You may have encountered this situation before. You require funds for an impending expenditure, but you realize you may have a shortfall for a number of possible reasons. At this point, you have a few options available to you. You can approach a bank or a lender for a loan, you can ask a friend or family member for help, or you can sell off certain assets you own to raise some funds. Depending on the amount of funds you need and the timeline by which you need them, each option may be more or less attractive. However, assuming that you have the luxury of time and find yourself needing to borrow a sizable sum of money, which way do you go? Lender or family?
The Lender Route:
Lenders can be any external capital provider from a bank to specialist finance companies to online lenders whose main business model is to provide loans to people or small businesses. Given that this is what they are built to do, there are obvious advantages of using a lender for obtaining a loan. Typically, established lenders have a history of working with customers, understand how to structure a loan based on the customer’s profile, and have professional teams that draw up contracts and other documentation. Some of the primary advantages of using a lender are as follows:
Professionalism: As aforementioned, lenders are well-equipped to handle a wide range of personal finance needs, and employ teams whose sole job is to facilitate providing loans to customers who require them and have the means to pay them back.
Speed: Lenders generally have larger reserves of capital than most individuals that can be deployed quickly to provide loans. If you are looking for a sizable amount of funds within a few days, lenders might be able to mobilize that more quickly for you.
Credit History: When you repay a loan on time, lenders report that to credit agencies who then record that and assign you a credit score. The higher your credit score, the better your chances of obtaining financing at lower rates.
At the same time, there are several points of consideration to keep in mind when using an external capital provider such as lenders. Some of these are listed below:
Interest rates: Depending on your credit score, lenders may charge varying rates of interest. Higher credit scores can lock in lower rates and vice versa. If you have an average to poor credit score, you might find that you are paying a higher comparative rate of interest.
Loan terms: Loan terms provided by lenders are rigid, and generally cannot be altered unless you choose to refinance or roll over the loan. That means that you have to make payments as scheduled each month – there is little to no flexibility.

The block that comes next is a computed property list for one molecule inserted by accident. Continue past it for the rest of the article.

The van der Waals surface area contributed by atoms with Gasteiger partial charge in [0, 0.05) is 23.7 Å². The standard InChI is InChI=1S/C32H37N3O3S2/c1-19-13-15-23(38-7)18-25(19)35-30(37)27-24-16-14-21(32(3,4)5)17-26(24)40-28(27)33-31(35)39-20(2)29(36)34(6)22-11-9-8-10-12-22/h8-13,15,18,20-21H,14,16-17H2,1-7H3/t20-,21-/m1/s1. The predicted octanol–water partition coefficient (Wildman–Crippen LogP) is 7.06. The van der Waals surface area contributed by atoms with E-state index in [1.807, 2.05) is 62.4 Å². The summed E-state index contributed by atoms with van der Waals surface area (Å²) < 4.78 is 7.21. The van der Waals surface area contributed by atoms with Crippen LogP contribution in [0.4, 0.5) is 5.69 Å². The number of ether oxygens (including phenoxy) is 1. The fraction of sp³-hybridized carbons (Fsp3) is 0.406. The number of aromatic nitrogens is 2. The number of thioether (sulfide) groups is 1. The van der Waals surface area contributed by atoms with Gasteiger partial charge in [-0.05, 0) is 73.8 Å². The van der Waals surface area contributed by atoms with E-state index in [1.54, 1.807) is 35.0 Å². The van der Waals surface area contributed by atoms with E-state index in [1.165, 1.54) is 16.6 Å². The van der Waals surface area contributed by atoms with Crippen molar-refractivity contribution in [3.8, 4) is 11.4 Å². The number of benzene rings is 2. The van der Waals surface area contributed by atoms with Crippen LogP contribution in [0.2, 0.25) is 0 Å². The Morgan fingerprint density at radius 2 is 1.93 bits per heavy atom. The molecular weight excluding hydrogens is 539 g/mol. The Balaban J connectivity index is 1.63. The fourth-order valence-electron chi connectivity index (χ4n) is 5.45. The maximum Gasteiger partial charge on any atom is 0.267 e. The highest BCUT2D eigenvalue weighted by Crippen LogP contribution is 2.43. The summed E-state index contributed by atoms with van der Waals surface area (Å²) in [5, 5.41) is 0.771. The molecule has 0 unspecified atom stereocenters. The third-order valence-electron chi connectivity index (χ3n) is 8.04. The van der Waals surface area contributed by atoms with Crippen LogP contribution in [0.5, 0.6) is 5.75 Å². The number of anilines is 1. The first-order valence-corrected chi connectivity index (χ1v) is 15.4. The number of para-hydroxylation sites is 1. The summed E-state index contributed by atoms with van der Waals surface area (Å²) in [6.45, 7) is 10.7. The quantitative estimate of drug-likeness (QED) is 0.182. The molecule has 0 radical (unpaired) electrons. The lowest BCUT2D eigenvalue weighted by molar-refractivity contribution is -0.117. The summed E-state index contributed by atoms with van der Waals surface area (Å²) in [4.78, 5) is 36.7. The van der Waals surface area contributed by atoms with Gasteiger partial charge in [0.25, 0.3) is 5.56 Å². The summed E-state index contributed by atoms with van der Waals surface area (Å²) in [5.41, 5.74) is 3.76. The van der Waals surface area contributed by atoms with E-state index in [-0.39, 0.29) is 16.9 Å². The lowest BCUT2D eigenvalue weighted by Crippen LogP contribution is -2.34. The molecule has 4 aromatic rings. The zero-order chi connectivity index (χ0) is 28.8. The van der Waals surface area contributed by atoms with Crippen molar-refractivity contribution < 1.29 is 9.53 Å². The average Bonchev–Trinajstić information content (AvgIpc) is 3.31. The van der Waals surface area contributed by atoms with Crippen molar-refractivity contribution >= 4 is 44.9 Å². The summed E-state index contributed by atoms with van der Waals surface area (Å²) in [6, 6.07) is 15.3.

Security: If you have taken out a secured loan such as a home equity line of credit, then a default on the loan may cause you to lose that collateral. In addition, both secured and unsecured loans also have expensive penalties and other fees for missed or late payments.
The Friends or Family Route:
On the other hand, you can also tap into your network of friends and family to request some cash. While this may or may not be an awkward conversation depending on your dynamics with the individual, it is important to remember that most people are not loan professionals, and so cannot give you the same financial advice as a professional loan officer. Nevertheless, here are some pros of using your network to access funds:
Lower interest (possibly): Particularly if you have average to poor credit, friends or family may be willing to give you a lower rate of interest than a lender would be based on your personal connection with them. Again, this is just a possibility – they are not obligated to do so.
Flexible terms: Based on the personal connection, friends and family may also be willing to forgive a repayment in a single month if you are particularly hard-pressed for funds.
Security: Unless you have an explicit contract in place that states that in an event of default, the ownership of an asset will transfer to the friend or family you are borrowing from, they are not able to lay claim to your assets.
However, there are several downsides to working with friends or family for financial matters.
Strained relationships: Perhaps the biggest risk is the prospect of tension in the relationship if repayments do not occur on time or as expected. Decades-old relationships have been and can be challenged for matters of money.
No credit history: Individuals do not typically report to credit agencies, so even if you pay back your friend or family member on time, this does not impact your credit score whatsoever.
Limited capital: In most cases, friends and family members are limited in the amount of capital that they can spare for lending to other people. Furthermore, if they have a cash crunch down the line, they may need the funds back immediately too. On the other hand, a lender will typically not call the loan back unless there is a valid reason to do so.
In general, if you do decide to borrow from a family member or friend, it is best practice to treat the loan as you would from an external lender. Don’t take advantage of your relationship with them, and don’t assume that they will be okay if you missed payments or didn’t make them on time. Ideally, a contract should be put in place that at a minimum stipulates the amount being lent out, the interest rate, and the frequency of repayment.
While borrowing from a friend or family member may have certain advantages from a flexibility standpoint, in most cases, it is not worth threatening the relationship and emotional bond you have with the person. Particularly if you have a reasonable credit score and a steady source of income, you can access relatively cheap financing and strengthen your credit history over time without damaging any of your relationships with your close network.
Get in touch with our reliable team of professionals at Magical Credit today to evaluate your options!